NASA gets things done.
The National Aeronautics and Space Administration announced Thursday that, in just 37 days, it has successfully developed a prototype ventilator that can be used in the treatment of COVID-19 patients. The so-called VITAL — an acronym for Ventilator Intervention Technology Accessible Locally — still needs FDA approval, and is intended to free up more traditional ventilators for severe COVID-cases.
“We specialize in spacecraft, not medical-device manufacturing,” NASA’s Jet Propulsion Laboratory Director Michael Watkins explained in a press release. “But excellent engineering, rigorous testing, and rapid prototyping are some of our specialties.”
Notably, the VITAL device is not the slightly altered BiPAPs and CPAPs — more traditionally used to treat sleep apnea — donated by Elon Musk. It is designed to be used in an invasive manner, although it won’t last as long as a more traditional ventilator.
“Like all ventilators, VITAL requires patients to be sedated and an oxygen tube inserted into their airway to breathe,” explains NASA. “The new device wouldn’t replace current hospital ventilators, which can last years and are built to address a broader range of medical issues. Instead, VITAL is intended to last three to four months and is specifically tailored for COVID-19 patients.”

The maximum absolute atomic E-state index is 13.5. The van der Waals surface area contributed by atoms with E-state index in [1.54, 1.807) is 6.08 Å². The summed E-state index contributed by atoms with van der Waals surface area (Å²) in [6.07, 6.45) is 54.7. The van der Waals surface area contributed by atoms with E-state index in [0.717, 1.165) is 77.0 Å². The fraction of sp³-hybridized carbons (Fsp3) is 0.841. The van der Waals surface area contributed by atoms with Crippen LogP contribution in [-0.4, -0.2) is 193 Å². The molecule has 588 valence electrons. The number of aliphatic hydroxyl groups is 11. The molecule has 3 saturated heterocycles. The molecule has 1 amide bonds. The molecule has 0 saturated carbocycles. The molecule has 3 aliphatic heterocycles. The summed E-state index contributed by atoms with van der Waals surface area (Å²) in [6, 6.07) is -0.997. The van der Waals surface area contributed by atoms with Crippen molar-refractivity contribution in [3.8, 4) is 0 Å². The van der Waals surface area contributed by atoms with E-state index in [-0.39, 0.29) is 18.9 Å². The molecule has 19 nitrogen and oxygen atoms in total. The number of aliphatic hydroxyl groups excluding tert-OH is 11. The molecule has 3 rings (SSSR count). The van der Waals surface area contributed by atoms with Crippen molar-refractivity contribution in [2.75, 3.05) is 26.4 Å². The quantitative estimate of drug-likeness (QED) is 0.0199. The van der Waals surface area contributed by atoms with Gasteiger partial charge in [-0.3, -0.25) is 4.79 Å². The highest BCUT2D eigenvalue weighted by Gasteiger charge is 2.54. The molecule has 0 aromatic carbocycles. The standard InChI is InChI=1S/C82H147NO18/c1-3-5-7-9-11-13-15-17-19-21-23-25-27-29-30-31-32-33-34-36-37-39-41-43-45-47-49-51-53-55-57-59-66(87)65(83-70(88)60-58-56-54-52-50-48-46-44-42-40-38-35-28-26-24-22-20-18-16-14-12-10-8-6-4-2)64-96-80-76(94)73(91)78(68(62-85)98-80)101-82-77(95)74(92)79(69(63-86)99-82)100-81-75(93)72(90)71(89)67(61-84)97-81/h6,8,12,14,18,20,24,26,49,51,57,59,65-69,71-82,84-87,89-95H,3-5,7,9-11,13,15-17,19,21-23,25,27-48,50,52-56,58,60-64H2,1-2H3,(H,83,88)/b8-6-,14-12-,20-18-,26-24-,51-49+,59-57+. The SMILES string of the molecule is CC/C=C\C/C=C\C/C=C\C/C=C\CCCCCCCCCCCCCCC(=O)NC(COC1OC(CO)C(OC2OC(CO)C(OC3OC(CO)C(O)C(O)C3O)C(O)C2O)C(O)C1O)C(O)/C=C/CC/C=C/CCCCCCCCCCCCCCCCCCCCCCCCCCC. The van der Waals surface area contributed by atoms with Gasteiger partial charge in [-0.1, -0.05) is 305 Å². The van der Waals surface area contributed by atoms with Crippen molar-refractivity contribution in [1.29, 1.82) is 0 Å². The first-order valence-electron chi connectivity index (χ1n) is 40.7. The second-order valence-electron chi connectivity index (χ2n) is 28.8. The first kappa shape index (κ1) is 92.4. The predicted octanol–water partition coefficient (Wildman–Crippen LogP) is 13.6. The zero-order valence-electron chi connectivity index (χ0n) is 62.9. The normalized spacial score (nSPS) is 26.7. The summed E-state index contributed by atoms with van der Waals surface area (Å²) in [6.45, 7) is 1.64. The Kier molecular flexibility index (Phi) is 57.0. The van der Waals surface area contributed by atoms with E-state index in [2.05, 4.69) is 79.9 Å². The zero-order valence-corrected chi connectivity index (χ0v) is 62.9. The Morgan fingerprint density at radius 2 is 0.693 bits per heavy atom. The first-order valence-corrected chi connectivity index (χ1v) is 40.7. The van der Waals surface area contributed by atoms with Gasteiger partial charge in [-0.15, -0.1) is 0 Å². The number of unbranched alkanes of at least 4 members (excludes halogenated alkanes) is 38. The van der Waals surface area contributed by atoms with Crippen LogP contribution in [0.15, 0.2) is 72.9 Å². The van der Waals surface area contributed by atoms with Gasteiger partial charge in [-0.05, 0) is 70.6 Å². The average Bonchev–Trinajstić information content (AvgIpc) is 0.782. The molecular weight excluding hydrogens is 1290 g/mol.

Notably, according to NASA, the VITAL was “designed to use parts currently available to potential manufacturers but not compete with the existing supply chain of currently made ventilators.”
This is a crucial aspect of the design, as ventilator manufacturer Dräger explained to Mashable in March.
“New production lines would only generate additional output if the supply industry were also doubled,” noted spokesperson Melanie Kamann, “which is impossible in the short term from the perspective of regulatory qualification.”
By using non-traditional components, the NASA team appears to have found a way around this very real constraint.
So what’s next? Now that the ventilator is designed, the question is if and when it will go into production. The Office of Technology Transfer and Corporate Partnerships at Caltech is offering a free VITAL license and is in the process of contacting the medical industry to see what companies are interested in manufacturing the device.
Hopefully, a company bites.